A long-term client asked me last night about compassion burn out. “You’ve been doing this for so long. Don’t you get tired of taking care of people and hearing everyone’s stories all day long? Are there people you wish you didn’t have to see?”
I paused, took in the question deeply, and was happily surprised by the answer that arose. “No” I responded. “I don’t feel any of that.” In fact, quite the contrary. As time goes on, I have more and more compassion for each of us, and the difficulties we all go through.
I often get asked if my work drains me. It does not. While I am sometimes tired after a long day, just like anyone else, doing this work is an incredible privilege. I am completely absorbed by each session, looking to gain deepest understanding of what is going on and how I can support you. I am revitalized by my work on a daily basis. I have clients I’ve been working with for fifteen years or more, and I have learned that it is essential to re-evaluate regularly, not assume that I already understand, or know all I need to know.
Part of what inspires me is continually increasing both the breadth and depth of my knowledge. I love to learn, and I continue to seek out opportunities to train with top clinicians. There are techniques and approaches I have learned and integrated into my practice, and others that I invested time in learning but ultimately rejected as not adding value. For the past three and a half years, I have been training with Dr Dietrich Klinghard, MD, PhD, one of the world’s leading clinicians for Lyme disease and other chronic illnesses, and it continues to be revelatory.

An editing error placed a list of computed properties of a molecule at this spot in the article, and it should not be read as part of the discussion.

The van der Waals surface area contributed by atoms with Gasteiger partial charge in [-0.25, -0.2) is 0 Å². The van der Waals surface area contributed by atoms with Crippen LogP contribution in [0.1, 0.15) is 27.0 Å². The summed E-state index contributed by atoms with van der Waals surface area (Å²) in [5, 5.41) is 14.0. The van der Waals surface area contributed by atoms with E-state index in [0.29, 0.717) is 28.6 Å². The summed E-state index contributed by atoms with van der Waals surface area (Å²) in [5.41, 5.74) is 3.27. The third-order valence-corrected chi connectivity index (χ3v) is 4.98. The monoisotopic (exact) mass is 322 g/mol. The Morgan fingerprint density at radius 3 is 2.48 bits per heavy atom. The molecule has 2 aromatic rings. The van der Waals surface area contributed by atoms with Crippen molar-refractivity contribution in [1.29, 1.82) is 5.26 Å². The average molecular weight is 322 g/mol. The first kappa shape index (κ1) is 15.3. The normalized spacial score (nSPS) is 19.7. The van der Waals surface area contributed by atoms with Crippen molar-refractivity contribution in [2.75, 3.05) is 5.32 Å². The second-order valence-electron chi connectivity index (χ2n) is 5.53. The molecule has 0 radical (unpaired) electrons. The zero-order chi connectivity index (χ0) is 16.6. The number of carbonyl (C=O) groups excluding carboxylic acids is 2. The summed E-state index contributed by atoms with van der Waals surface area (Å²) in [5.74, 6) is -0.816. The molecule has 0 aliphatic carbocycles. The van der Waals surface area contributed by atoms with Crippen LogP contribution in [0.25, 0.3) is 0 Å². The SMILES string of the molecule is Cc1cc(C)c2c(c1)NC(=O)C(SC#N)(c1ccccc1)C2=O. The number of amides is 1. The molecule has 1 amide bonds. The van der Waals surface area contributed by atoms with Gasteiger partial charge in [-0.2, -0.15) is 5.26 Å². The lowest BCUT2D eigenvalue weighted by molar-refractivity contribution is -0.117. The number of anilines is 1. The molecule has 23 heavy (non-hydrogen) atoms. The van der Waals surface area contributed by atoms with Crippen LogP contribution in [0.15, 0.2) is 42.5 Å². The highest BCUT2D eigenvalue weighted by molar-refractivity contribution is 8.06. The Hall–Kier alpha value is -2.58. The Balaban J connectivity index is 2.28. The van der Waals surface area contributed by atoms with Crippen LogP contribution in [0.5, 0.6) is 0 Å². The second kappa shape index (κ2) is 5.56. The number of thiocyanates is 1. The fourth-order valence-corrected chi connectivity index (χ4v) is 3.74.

Of course, I have also learned the importance of taking care of myself. I know that in order to take care of others well and consistently, I need to support myself with top-notch nutrition, 8 hours of sleep a night, and time outside every day with my little dog. My yoga practice supports me not only physically, but emotionally, mentally and spiritually as well. Anything I don’t want to face in my life seems to show up on my yoga mat, and I am grateful for that. My meditation practice has become so natural that it is automatically the first place I go when I am stressed or anxious. And I know that I have to keep my work schedule reasonable, as tempting as it is, sometimes, to fill every hour with clients.
Life is not always easy. I don’t know anyone who’s actually living the life they planned or expected. That doesn’t mean life is bad; but it is not always pleasant, or even comfortable, and clearly we aren’t always the ones in charge. I have tremendous respect for our innate resilience and our commitment to navigating our difficulties so that we are better on the other side than we were when we first encountered them.
In fact, that’s my credo in a nutshell:
Take the pieces of the Universe you are given, burnish them with love, and return them in better shape than you received them.
This was published as my lifestyle column for Hudson Valley Insider.